Counsel documented a total of thirty-nine hours in prosecuting Brown's claim. Of those hours, twenty-five were spent before the agency, and fourteen were spent before the district court. The Secretary of Health and Human Services approved $4,500 in attorneys' fees for time counsel spent representing Brown before the agency. Counsel then submitted a fee petition to the district court seeking approval of attorneys' fees for both administrative and judicial representation in the amount of the balance of 25 percent of Brown's total recovery. That amount would have been $13,867. The district court, however, observing that it was not authorized by law to award attorneys' fees for representation during the administrative phase of a social security benefits claim, awarded counsel only $1,680 in fees.1 Combining this amount with the fee it obtained from the agency, counsel received a total fee equal to 11 percent of Brown's recovery.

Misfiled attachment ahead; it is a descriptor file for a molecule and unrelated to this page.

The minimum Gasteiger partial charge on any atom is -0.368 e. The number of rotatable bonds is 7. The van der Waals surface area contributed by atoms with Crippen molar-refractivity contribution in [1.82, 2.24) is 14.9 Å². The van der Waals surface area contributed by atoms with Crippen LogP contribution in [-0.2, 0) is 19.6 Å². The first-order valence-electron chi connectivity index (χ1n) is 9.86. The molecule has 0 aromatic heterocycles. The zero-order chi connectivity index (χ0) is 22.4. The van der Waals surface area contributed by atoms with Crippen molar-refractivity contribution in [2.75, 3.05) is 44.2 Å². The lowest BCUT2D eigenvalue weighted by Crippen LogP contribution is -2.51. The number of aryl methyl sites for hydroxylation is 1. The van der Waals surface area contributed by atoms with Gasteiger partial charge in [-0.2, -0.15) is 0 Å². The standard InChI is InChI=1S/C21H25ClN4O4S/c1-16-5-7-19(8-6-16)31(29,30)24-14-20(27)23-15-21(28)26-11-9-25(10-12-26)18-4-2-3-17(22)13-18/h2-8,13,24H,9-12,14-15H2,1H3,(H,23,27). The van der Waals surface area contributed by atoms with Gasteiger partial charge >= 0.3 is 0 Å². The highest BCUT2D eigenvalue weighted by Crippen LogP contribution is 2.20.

On appeal, counsel argues that the district court abused its discretion by not awarding a fee based on the contingency fee contract. At the very least, counsel contends, the district court should have used the 25 percent contingency fee as a benchmark.
We do not find that the district court abused its discretion in computing counsel's allowable fee; however, because the district court failed to specify the criteria for its fee determination, we remand for clarification, and if necessary recalculation, consistent with the fee-setting method outlined below.II.